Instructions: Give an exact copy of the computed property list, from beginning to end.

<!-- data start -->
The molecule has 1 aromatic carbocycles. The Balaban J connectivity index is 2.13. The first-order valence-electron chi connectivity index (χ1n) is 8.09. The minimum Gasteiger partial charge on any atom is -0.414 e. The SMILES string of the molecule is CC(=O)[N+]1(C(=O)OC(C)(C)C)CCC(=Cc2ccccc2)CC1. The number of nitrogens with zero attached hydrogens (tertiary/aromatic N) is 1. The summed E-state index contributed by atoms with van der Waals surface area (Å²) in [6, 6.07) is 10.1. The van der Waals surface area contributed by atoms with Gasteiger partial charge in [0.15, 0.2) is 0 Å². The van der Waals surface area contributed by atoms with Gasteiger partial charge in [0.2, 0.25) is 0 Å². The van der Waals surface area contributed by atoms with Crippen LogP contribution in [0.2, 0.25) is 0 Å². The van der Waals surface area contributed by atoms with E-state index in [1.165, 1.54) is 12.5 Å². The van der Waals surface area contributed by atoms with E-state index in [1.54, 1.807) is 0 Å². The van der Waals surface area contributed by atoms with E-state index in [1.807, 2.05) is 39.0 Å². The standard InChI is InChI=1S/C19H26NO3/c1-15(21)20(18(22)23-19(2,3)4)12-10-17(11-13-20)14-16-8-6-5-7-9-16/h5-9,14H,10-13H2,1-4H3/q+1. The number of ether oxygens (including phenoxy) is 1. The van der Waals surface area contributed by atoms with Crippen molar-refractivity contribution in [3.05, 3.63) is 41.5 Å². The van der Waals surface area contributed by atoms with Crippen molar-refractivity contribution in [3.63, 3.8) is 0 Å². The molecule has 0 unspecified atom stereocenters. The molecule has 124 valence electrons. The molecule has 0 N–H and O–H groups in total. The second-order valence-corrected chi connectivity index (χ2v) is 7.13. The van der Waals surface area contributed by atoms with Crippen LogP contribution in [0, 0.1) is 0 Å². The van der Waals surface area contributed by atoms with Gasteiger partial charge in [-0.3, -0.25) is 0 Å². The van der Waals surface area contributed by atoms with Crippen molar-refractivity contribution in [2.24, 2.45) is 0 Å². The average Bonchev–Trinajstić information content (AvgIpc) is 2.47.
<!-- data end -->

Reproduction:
The molecule has 1 aromatic carbocycles. The Balaban J connectivity index is 2.13. The first-order valence-electron chi connectivity index (χ1n) is 8.09. The minimum Gasteiger partial charge on any atom is -0.414 e. The SMILES string of the molecule is CC(=O)[N+]1(C(=O)OC(C)(C)C)CCC(=Cc2ccccc2)CC1. The number of nitrogens with zero attached hydrogens (tertiary/aromatic N) is 1. The summed E-state index contributed by atoms with van der Waals surface area (Å²) in [6, 6.07) is 10.1. The van der Waals surface area contributed by atoms with Gasteiger partial charge in [0.15, 0.2) is 0 Å². The van der Waals surface area contributed by atoms with Gasteiger partial charge in [0.2, 0.25) is 0 Å². The van der Waals surface area contributed by atoms with Crippen LogP contribution in [0.2, 0.25) is 0 Å². The van der Waals surface area contributed by atoms with E-state index in [1.165, 1.54) is 12.5 Å². The van der Waals surface area contributed by atoms with E-state index in [1.54, 1.807) is 0 Å². The van der Waals surface area contributed by atoms with E-state index in [1.807, 2.05) is 39.0 Å². The standard InChI is InChI=1S/C19H26NO3/c1-15(21)20(18(22)23-19(2,3)4)12-10-17(11-13-20)14-16-8-6-5-7-9-16/h5-9,14H,10-13H2,1-4H3/q+1. The number of ether oxygens (including phenoxy) is 1. The van der Waals surface area contributed by atoms with Crippen molar-refractivity contribution in [3.05, 3.63) is 41.5 Å². The van der Waals surface area contributed by atoms with Crippen molar-refractivity contribution in [3.63, 3.8) is 0 Å². The molecule has 0 unspecified atom stereocenters. The molecule has 124 valence electrons. The molecule has 0 N–H and O–H groups in total. The second-order valence-corrected chi connectivity index (χ2v) is 7.13. The van der Waals surface area contributed by atoms with Crippen LogP contribution in [0, 0.1) is 0 Å². The van der Waals surface area contributed by atoms with Gasteiger partial charge in [-0.3, -0.25) is 0 Å². The van der Waals surface area contributed by atoms with Crippen molar-refractivity contribution in [2.24, 2.45) is 0 Å². The average Bonchev–Trinajstić information content (AvgIpc) is 2.47.